Frac Spread Tracker Shows Growth Spurt
Data are ubiquitous in the oil and gas industry, and statistics about drilling activity – such as the Baker Hughes Rig Count and S&P Global Platts’ RigData – provide snapshots about the health of the upstream industry.
Los Angeles-based Primary Vision, Inc. seeks to measure the state of the upstream based on another factor: hydraulic fracturing activity. The company presents this industry indicator by way of its proprietary “Primary Vision Frac Spread Count,” which tracks frac spreads.
“A frac spread, sometimes referred to as a frac fleet, is a set number of equipment that a pressure pumper – an oilfield service company – uses for hydraulic fracturing,” explained Matt Johnson, Principal with Primary Vision. “This includes a combination of fracturing pumps – also referred to frac pumpers and/or pumping units, data trucks, storage tanks, chemical additive and hydration units, blenders and other equipment needed to perform a frac stimulation.”
Johnson, who said that his company monitors tens of thousands of frac jobs annually, described frac spread counts as “a solid health monitor for operators, pumpers and all of hydraulic fracturing.”
What insights do frac spread counts reveal?
“If frac spreads are up, activity is up and likely production is growing as a result,” said Johnson. “If activity is down, the market may be going through a transition because of a variety of factors including pricing, logistics and supply/demand issues.”
Johnson said that his company’s frac spread counts have shown a clear growth trend sector-wide over the past 18 months.
“If you’re a water transfer company, proppant company, chemical company, etc., you’ve seen an increase in demand for your products and therefore, hopefully, revenues,” Johnson said. “The need for truck drivers is in high demand, which is obvious, and a need for temporary/static housing alternatives in growing regions, which might be less obvious.”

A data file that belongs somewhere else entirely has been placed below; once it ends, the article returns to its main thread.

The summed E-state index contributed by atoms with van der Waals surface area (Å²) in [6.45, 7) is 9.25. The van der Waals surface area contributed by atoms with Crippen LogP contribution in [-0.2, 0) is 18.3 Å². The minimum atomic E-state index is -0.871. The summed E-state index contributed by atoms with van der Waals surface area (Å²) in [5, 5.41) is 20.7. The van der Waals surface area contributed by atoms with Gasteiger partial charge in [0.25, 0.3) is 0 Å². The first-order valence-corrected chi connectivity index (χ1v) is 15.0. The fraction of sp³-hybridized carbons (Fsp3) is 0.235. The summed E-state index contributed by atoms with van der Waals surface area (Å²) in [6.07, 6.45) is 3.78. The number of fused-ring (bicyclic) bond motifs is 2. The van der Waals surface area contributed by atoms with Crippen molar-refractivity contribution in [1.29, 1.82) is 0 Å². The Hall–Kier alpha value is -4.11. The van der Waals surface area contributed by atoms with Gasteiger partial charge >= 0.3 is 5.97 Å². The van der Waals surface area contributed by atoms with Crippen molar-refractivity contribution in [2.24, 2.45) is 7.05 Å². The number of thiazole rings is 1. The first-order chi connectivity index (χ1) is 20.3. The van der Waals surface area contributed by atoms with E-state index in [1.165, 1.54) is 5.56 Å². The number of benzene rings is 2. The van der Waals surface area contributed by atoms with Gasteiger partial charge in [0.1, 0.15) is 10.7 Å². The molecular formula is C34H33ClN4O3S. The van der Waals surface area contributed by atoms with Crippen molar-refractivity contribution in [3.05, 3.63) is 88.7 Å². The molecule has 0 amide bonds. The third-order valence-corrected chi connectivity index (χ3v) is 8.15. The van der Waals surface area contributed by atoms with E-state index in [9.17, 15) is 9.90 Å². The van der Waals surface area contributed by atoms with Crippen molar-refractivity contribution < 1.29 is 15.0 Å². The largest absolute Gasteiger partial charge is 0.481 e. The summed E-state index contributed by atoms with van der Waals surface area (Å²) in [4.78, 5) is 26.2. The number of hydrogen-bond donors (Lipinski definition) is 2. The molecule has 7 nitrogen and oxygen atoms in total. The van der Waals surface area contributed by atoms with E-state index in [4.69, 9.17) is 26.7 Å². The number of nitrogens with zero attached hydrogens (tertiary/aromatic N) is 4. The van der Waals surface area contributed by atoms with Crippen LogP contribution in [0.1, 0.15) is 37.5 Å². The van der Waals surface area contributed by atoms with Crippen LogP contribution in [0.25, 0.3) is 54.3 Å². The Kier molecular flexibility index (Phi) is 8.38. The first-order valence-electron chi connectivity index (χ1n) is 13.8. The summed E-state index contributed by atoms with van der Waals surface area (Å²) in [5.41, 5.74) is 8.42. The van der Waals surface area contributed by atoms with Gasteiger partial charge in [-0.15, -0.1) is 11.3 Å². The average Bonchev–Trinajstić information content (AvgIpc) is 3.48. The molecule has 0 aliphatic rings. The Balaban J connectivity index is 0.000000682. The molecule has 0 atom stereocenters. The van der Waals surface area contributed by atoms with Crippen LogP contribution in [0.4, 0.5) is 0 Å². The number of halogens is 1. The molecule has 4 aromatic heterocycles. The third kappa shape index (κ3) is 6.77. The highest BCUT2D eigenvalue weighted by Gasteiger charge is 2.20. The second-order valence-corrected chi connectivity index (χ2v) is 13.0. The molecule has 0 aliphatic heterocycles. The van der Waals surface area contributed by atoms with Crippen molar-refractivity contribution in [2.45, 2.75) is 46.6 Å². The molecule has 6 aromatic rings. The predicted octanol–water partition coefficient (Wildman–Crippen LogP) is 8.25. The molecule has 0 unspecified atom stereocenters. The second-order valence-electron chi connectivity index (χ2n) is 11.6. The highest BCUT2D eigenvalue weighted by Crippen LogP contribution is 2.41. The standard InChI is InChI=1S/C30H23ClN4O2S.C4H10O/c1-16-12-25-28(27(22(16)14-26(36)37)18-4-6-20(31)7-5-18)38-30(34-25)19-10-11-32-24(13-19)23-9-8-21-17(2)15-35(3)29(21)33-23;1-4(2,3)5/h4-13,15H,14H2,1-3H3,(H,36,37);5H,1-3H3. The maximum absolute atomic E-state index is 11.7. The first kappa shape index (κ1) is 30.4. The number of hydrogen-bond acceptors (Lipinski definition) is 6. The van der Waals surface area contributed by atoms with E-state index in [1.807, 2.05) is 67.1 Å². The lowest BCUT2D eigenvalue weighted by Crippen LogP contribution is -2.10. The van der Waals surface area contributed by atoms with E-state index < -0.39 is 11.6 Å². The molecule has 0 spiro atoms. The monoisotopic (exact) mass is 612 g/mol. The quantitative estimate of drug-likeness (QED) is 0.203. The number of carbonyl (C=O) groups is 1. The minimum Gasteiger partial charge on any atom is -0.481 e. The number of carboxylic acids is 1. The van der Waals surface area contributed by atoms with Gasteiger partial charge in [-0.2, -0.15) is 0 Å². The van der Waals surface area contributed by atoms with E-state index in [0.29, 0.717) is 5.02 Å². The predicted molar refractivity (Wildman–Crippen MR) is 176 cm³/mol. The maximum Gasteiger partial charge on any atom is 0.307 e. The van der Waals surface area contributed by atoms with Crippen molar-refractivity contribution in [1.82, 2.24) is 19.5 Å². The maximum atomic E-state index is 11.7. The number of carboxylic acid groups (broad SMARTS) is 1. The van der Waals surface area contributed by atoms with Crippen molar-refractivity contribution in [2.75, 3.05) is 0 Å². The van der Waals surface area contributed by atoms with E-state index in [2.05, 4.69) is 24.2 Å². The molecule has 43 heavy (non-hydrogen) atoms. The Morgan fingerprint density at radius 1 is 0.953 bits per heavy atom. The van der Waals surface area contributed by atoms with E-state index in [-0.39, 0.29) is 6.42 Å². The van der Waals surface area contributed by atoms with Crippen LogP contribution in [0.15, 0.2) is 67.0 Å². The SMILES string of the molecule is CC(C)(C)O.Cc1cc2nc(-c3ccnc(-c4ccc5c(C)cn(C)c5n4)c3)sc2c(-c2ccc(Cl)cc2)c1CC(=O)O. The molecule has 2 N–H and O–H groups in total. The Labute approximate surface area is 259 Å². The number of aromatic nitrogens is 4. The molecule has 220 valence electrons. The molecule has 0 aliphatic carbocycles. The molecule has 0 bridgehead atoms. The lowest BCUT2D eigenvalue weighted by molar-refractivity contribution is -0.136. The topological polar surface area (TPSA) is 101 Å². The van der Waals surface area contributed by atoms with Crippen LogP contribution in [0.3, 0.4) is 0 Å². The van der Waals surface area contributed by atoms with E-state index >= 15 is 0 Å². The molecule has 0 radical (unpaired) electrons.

In addition, Johnson said that his company has reported that insurance premiums on the frac pad have been increasing as a result of inexperienced hires.
“Safety performance is being tied to executive compensation more than ever before, and the insurance industry stands to benefit at least from a premium standpoint,” Johnson said.
Since January, Primary Vision has reported some fluctuation in frac spread activity but Johnson said the latest movement has been upward.
“We saw spread demand swell this year, drawing us closer to full utilization, and then recede a bit over the summer,” Johnson recalled. “As we approached October, we’re seeing another growth spurt, probably tied to a healthy market and looming weather changes.”
Moreover, Johnson is seeing some interest in “greener” frac fleets that run on electricity – powered by natural gas turbines – rather than diesel generators.
“In terms of new orders, we’re seeing operators considering electric fracturing fleets as a serious alternative,” Johnson said. “While they still represent roughly one percent of all available spreads, this appears to be changing.”
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